Maintaining the connections between the dynastic court and the provinces was a major challenge for pre-modern governments. The allegiance of governors shifted easily from the centre to the provinces. Ritual and festive occasions, equally important to generate cohesion, were rarely shaped wholly by either side. Agents & Interactions examines these connections in late imperial China, early modern Europe, and the Ottoman empire. Contributions highlight the different and evolving notions of the governor, the choreography of rulers touring their realm, and the interpretations of sources describing such events. Important intercultural parallels appear, and it becomes clear that the domains of politics and culture cannot be separated. The chapters in this volume suggest important revisions and outline an agenda for comparison.
This title is available online in its entirety in Open Access
Contributors include: Patricia Buckley Ebrey, Jürgen Osterhammel, R. Kent Guy, Helen Watanabe-O’Kelly, I. Metin Kunt, Michael G. Chang, Margit Thøfner, Yingcong Dai, Neil Murphy, Christian Büschges
Jeroen Duindam (Leiden University) is the author of Vienna and Versailles. The Court of Europe’s Dynastic Rivals (Cambridge, 2013) and Myths of Power. Norbert Elias and the Early Modern European Court (Amsterdam, 1995). Currently Duindam writes Dynasty: A Global History 1300-1800, to be published by Cambridge University Press.
Sabine Dabringhaus‘ (Freiburg University) publications include Das Qing-Imperium als Vision und Wirklichkeit: Tibet in Laufbahn und Schriften des Song Yun, 1752-1835 (Stuttgart, 1994), Territorialer Nationalismus in China. Historisch-Geographisches Denken, 1900-1949 (Cologne 2006) and Chinas Geschichte im 20. Jahrhundert (Munich, 2009).
Notes on Editors and Contributors
List of Figures and Maps
Jeroen Duindam, Introduction
Jürgen Osterhammel, The Imperial Viceroy: Reflections on an Historical Type
İ. Metin Kunt, Devolution from the Centre to the Periphery: an Overview of Ottoman Provincial Administration
Yingcong Dai, Broken Passage to the Summit: Nayancheng’s Botched Mission in the White Lotus War
R. Kent Guy, Routine Promotions: Li Hu and the Dusty Byways of Empire
Christian Büschges, Ceremonial demarcations. The viceregal court as space of political communication in the Spanish monarchy (Valencia, Naples, and Mexico 1621-1635)
Sabine Dabringhaus, The Ambans of Tibet – Imperial Rule at the Inner Asian Periphery
Patricia Ebrey, Remonstrating against Royal Extravagance in Imperial China
Helen Watanabe-O’Kelly, ‘True and Historical Descriptions’? European Festivals and the Printed Record
Neil Murphy, Ceremonial Entries and the Confirmation of Urban Privileges in France, c. 1350-1550
Margit Thøfner, ‘Willingly we follow a gentle leader…’: Joyous Entries into Antwerp
Michael G. Chang, Historical Narratives of the Kangxi Emperor's Inaugural Visit to Suzhou, 1684
Jeroen Duindam, Towards a comparative understanding of rulership: discourses, practices, patterns
Throughout global history empires have been expanding and contracting, rising and declining. New dynasties challenged their predecessors, only to be ousted in their turn. Conquerors stunned their contemporaries by overrunning huge landmasses, but their successors frequently proved unable to maintain even a semblance of unity. Chinese history, at first glance the epitome of continuity, hides repeated and protracted phases of violent contestation and sweeping geographical reconfiguration. Many dynasties, moreover, show a pattern of alternation between centralising and regionalising phases. In Europe, never unified under one single political or religious authority, the same patterns can be observed on the smaller-scale level of its dynastic mosaic.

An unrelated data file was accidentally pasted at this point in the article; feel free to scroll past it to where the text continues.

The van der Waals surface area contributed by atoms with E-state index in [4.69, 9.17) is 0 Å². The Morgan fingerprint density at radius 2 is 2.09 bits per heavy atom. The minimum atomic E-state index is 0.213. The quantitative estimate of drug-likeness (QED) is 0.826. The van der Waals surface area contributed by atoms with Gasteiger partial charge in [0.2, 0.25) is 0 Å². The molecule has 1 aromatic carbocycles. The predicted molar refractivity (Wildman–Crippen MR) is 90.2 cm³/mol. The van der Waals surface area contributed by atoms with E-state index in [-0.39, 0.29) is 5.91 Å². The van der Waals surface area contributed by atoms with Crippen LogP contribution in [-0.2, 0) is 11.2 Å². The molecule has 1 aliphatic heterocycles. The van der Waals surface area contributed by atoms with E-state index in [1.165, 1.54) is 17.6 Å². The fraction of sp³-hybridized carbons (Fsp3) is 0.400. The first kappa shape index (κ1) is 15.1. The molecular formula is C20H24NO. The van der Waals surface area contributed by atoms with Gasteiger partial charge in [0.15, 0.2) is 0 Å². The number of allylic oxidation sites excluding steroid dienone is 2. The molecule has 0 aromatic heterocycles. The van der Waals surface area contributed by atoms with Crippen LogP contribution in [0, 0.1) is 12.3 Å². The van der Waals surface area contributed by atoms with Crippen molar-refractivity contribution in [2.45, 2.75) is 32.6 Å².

Traditionally, Europe and China were seen as opposites, with China standing for unity, harmony, and continuity, Europe for division, competition and dynamism. Echoes of this view can still be found in debates on the ‘rise of the West’ and to some extent they reflect real differences. However, such essentialist perspectives on European and Asian history tend to be self-confirmatory; they can be re-examined only by adopting a radically different approach based on focused comparison of well-defined themes. Comparative history has been practiced largely at the level of secondary sources within a restricted field of languages: it almost inevitably reproduces clichés of the older literature. Mastering the languages and research traditions of Chinese as well as European history reaches beyond the lifespan and capabilities of most individual scholars. By bringing together specialists studying the connections between dynastic centres and the territories formally under their sway, mostly in Late Imperial China and Early Modern Europe, this volume explores the uncharted path towards comparison at a different level. The concentrated and detailed chapters are not themselves comparative in nature, but they powerfully suggest the intellectual potential of combining a global scope with a keen awareness of the complications of local sources. This introduction outlines the themes under scrutiny; an epilogue elaborates some of the consequences of the contributions assembled here for further comparative research in this field.
Powers wax and wane – not only in terms of territorial scope but also in the degree to which the centre can control the provinces. Imperial centres can command respect and extract tribute without actively governing outlying regions; as soon as the authority of the centre wanes, however, tributaries tend to drift away. Loss of control and political cohesion threatens even modern states supported by a technology of communication and infrastructures beyond the wildest imagination of any pre-modern ruler. How could leaders hope to secure the acquiescence of populations they ruled, particularly in remote areas?